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The Dangerous Allure of Green Central Banking

Europe's central bankers have been insulated from political influence to pursue the very narrow mandate of price stability. Greening monetary policy might look attractive at first glance, but it represents a departure that is incompatible with their independence.

BRUSSELS – Central bankers and financial supervisors around the world are increasingly focusing on an issue that is normally outside their remit: climate change. Both the International Monetary Fund and the Bank for International Settlements (the central bank for central banks) have published reports on climate risk recently. And the European Central Bank is seemingly getting ready to target the so-called green spread, or the difference in financing conditions for low-carbon and high-carbon activities.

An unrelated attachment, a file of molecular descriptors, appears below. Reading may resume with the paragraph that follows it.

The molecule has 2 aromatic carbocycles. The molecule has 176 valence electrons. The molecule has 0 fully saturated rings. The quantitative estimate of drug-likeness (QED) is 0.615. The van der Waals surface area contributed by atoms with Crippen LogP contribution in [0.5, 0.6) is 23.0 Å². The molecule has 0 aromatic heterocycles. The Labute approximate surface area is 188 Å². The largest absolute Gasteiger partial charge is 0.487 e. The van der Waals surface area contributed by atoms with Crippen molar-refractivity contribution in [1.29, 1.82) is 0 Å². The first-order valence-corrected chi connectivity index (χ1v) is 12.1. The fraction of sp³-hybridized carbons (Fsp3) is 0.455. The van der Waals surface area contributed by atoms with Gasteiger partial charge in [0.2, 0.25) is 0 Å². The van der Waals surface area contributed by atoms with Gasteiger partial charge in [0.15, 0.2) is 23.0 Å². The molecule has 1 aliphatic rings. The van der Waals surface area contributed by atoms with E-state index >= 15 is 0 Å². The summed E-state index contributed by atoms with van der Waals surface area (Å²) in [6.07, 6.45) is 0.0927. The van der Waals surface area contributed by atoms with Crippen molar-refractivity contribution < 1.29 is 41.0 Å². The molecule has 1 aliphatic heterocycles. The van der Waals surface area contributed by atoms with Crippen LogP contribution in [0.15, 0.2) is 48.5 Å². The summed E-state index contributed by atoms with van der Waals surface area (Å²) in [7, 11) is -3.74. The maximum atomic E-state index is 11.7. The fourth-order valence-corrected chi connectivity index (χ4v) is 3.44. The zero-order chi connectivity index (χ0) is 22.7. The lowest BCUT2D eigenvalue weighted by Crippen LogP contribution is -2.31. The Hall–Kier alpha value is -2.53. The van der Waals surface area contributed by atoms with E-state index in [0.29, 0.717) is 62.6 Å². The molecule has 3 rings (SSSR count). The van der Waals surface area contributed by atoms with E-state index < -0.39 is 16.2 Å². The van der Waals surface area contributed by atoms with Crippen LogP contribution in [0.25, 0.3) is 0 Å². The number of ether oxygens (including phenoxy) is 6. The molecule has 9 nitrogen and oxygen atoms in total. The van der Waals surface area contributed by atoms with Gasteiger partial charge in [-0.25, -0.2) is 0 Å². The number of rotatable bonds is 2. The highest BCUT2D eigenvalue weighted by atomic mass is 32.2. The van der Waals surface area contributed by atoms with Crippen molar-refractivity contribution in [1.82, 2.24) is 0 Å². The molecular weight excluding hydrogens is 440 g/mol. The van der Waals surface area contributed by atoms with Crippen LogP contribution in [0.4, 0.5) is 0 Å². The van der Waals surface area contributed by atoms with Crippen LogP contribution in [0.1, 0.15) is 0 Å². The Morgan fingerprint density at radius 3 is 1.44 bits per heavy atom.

There are essentially two reasons given for mobilizing central bankers to focus on climate change: risks to financial stability and market failures. But the economic and political logic behind them is weak, especially in Europe.

Although climate change presents a huge risk for everyone, it develops slowly over decades as greenhouse gases (GHGs) accumulate in the atmosphere. Governmental mitigation measures are also likely to make many higher-carbon “brown” business models uneconomic in the long run.

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